Note: This is the second in a series on entrepreneurship. I recently started my own consulting business and I’m writing about my own discoveries and experiences. Read my last post on how opportunities often come in disguise.
When you start to build a business, you can’t go it alone. You need to build connections with others who can help you make further connections. Having great skills or a great product is not enough to be successful—the people you know and the doors they can open are critical for long term growth.
I used to think that if you were super talented or had a great product or marketed yourself really well, success would fall in your lap. I believed that the best products and people and ideas should win, and I still do. But they can’t rise to the top if no one knows about them. An entrepreneur needs more—a system and disciplines to keep you interacting with people who can help you win business.
Networking: Not Just for Extroverts Anymore
This was a great discovery for me, because I also thought that being a good networker was reserved for strong extroverts with the gift of gab. I’m very introverted and would not describe myself that way, though I do enjoy working with people to solve problems. Strong interpersonal skills are very beneficial, but they’re not the only thing that matters.
So I built a system for myself that keeps me connected with everyone I know, and helps me continuously make introductions with people I’d like to meet (I essentially created my own CRM system and process). There are a lot of tools out there to help you do this, but the important thing is starting something and sticking with it.
The World is Big—Make it Smaller
I used to squirm at the idea of “it’s all who you know” to make progress in business, as if it was equivalent to playing the “good ole boy network” game. I don’t like politicking because I like doing the right things for the right reasons. But think about it—there are literally millions of people in the world today who do what you do. Not exactly what you do, but close enough to cause a potential client to ask, “why should I choose you?” You have to give them that reason to choose you.
I ran into this problem as I was searching for jobs online during December and January. I applied to nearly 100 jobs with nearly no response. I knew what I was up against, because I had been on the other side of the hiring process at a large company. I knew that my resume and application would need to:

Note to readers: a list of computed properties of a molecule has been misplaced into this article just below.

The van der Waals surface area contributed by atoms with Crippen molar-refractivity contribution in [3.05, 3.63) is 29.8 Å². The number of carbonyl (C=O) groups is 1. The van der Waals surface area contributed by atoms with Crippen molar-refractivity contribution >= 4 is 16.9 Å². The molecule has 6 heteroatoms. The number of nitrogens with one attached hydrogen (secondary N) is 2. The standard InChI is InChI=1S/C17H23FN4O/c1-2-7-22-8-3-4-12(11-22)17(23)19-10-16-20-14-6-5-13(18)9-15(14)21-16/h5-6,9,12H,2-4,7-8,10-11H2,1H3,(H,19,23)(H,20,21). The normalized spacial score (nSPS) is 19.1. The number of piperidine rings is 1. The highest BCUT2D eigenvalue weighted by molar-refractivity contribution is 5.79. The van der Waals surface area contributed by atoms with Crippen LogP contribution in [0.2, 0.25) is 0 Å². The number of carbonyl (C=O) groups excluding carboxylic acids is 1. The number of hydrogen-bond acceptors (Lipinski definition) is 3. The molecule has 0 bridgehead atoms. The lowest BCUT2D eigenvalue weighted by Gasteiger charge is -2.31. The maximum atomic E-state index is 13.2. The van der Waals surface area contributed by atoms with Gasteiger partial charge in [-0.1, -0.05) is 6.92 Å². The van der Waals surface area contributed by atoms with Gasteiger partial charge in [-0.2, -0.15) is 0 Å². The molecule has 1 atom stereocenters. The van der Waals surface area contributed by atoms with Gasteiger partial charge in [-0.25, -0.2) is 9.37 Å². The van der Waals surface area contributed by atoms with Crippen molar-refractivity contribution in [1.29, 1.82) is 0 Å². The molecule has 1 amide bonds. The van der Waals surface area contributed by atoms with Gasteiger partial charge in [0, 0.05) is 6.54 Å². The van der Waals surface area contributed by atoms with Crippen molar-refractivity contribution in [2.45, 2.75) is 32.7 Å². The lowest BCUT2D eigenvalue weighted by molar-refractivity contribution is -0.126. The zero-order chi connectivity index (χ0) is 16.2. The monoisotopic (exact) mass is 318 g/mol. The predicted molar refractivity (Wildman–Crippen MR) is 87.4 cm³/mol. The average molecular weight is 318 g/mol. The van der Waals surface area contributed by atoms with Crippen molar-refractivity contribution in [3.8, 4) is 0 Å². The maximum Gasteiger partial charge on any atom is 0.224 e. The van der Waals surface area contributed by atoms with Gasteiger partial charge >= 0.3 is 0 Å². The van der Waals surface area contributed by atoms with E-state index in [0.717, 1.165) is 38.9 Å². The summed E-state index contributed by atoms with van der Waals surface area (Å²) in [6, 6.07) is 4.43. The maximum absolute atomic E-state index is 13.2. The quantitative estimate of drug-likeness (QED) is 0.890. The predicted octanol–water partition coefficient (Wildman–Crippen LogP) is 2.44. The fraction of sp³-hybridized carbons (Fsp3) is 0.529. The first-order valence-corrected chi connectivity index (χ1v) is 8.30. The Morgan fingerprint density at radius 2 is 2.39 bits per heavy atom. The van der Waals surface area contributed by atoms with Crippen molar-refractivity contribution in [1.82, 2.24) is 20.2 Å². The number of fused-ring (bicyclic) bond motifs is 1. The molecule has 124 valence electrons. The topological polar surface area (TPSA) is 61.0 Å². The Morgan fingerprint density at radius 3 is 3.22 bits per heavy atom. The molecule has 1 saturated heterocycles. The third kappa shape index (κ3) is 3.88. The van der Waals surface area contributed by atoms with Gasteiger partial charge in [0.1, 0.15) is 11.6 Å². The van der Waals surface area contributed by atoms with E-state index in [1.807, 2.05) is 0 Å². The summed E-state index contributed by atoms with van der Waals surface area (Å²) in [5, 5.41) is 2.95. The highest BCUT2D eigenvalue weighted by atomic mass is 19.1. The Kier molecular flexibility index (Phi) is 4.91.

- Make it through the keyword software that screeners use to comb through the thousands of applications they receive,
- Make it past the human screener who has to make a decision on a resume in about 12 seconds,
- Pique the interest of the recruiter,
- Land in the hands of the hiring manager,
- All to get to a phone call and interview.
Needless to say, I got very few responses. Most (about 70%) of my applications didn’t even generate a final response from the screener. So I gave up on applying to jobs online.
Here’s the reality: people like to work with people they know. Large corporate hiring systems are black holes of anonymity. If a hiring manager is faced with a decision between two candidates with equivalent qualifications, but one candidate is recommended by a colleague, that candidate has a serious edge.
I realized that I needed to change my approach. I knew that the world was a big place, so I had to make it smaller for the people I wanted to engage. You have to make it easier for people to choose you, whether you are searching for a job or a new client. That’s because employers and businesses are faced with a baffling array of choices every day.
Start with Something
So I built my own CRM system that forced me to follow up with everyone I know on a periodic basis. Naturally, it includes key contact information, but it also includes information on the strength of the relationship, the potential for business, and the dates and actions for next steps. I spend the first part of my day on business development and go through my list of actions for that day, and it helps me stay engaged with my contacts.
You need to start somewhere. Ask your friends at other companies to introduce you to their colleagues. Colleagues can introduce you to their business partners, vendors, or other connections. Save those connections in your contacts or CRM database, and stay engaged with them.
Leverage your social networks, too. I upgraded to a premium LinkedIn account and it has been extremely helpful for starting conversations with potential clients. The premium account also gives you a lot of helpful information and analytics on job opportunities and how you compare to other candidates.
Take people out to lunch. Offer to buy them coffee. You can even offer to pay people for their consulting time (John Maxwell writes about doing this in his early career). Ask other professionals for their help and guidance, and treat these engagements as opportunities to learn and forge new relationships.
Ask for endorsements and recommendations. Ask for direction and guidance. You won’t receive if you don’t ask for help.
Say “Please” and “Thank You”
Don’t forget your manners. Always ask people nicely and thank them for their time. Everyone’s time is valuable, and everyone seems to be crazy busy these days. No one has to help you. But everyone needs help to get along in this world.
So don’t forget it when others give you a tip, facilitate an introduction, or help you land a job. Send a note. Emails are OK, phone calls are better, but handwritten notes are best.
So start building a network, and keep interacting with your connections. It may take a while to pay off, but it will. And whom you know is not as important as knowing someone.
Jonathan King is Principal and Creative Director of J5MEDIA, a digital marketing consulting firm.